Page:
by Stephanie Wilcox
In our role as advisors, we address both an organizational issue and its impact on people within the organization. As we become more successful in solving problems for our clients, and they in turn become comfortable with our capabilities, our role transitions from advisor to trusted advisor. Since this familiarity with a company and its methodologies garners trust, how can companies ensure that trust built on familiarity does not reduce the frequency of use of pioneering or innovative techniques?
Simply put, is there an inverse relationship between trust and innovation, and if so, how can an organization ensure that trust does not translate to stagnation in services?
At Evans Incorporated, one of our three pillars of success is healthy innovation. One way we achieve healthy innovation is by finding ways to mitigate the potential risk of the conflict between trust and innovation. We achieve this end through methods such as:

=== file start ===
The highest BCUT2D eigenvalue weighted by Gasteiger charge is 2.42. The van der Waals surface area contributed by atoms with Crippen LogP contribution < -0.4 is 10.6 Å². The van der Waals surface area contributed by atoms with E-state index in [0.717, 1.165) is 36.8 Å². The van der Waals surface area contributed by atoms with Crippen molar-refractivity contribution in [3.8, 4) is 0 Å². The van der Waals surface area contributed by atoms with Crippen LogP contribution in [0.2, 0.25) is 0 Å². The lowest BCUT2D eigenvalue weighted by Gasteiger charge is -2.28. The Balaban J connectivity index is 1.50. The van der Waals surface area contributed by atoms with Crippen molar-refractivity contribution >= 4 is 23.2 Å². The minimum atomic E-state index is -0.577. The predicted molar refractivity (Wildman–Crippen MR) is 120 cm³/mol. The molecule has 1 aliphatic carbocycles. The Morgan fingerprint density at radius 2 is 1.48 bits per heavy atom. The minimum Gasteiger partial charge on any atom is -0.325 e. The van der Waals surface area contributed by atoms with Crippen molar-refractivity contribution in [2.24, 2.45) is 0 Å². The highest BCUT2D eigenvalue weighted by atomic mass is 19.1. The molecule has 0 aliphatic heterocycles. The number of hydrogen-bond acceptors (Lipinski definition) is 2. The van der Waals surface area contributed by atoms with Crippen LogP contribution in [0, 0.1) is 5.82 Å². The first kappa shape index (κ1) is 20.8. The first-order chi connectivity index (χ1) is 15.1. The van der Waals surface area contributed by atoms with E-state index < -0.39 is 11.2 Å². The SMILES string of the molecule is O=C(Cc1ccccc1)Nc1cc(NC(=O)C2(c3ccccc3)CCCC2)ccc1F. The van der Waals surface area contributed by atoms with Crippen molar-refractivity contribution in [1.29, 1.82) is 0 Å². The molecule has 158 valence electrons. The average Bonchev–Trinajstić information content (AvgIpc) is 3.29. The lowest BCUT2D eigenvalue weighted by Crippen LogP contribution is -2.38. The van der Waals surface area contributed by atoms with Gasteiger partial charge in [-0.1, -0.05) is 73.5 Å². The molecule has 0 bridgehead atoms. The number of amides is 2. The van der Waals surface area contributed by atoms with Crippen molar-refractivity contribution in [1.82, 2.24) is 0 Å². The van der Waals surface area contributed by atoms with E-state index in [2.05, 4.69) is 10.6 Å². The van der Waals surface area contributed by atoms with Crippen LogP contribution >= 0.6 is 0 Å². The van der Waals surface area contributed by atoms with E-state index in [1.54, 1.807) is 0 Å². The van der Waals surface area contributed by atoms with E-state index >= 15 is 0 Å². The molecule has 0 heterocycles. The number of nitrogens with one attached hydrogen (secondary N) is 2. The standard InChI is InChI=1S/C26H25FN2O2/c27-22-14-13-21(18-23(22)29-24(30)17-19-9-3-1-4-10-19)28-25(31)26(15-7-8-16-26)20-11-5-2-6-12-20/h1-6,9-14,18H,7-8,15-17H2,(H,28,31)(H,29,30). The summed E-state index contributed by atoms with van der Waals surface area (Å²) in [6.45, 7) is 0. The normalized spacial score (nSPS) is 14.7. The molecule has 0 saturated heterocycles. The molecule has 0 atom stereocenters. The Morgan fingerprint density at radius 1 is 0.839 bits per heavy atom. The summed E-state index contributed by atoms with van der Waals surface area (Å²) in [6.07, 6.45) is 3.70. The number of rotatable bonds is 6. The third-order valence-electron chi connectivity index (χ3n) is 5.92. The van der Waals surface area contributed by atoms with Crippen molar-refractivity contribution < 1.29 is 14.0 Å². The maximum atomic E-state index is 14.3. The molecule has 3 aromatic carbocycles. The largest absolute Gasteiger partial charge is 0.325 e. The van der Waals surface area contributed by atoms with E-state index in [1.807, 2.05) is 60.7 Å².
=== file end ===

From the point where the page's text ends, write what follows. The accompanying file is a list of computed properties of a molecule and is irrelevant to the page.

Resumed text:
- 1. Evaluating the state of the relationship – ask yourself if it is strong enough to endure should an innovative approach not wholly succeed.
- 2. Showing clients how similar innovations have worked in the past – build trust in an approach by linking it to a story of success and indicate what your or your firm’s role was in that story.
- 3. Implementing the approach in “safe mode” – use it on test groups, implement it in phases, and manage risks along the way.
- 4. Communicating and listening even more than you would with a proven approach – make sure that the client fully understands the risks, and acts as a true partner in the decision-making and implementation plan. Most importantly though, ensure that the client connects emotionally to the success of the project.
What have you used in your life or work to mitigate the potential risk of losing trust by trying something new?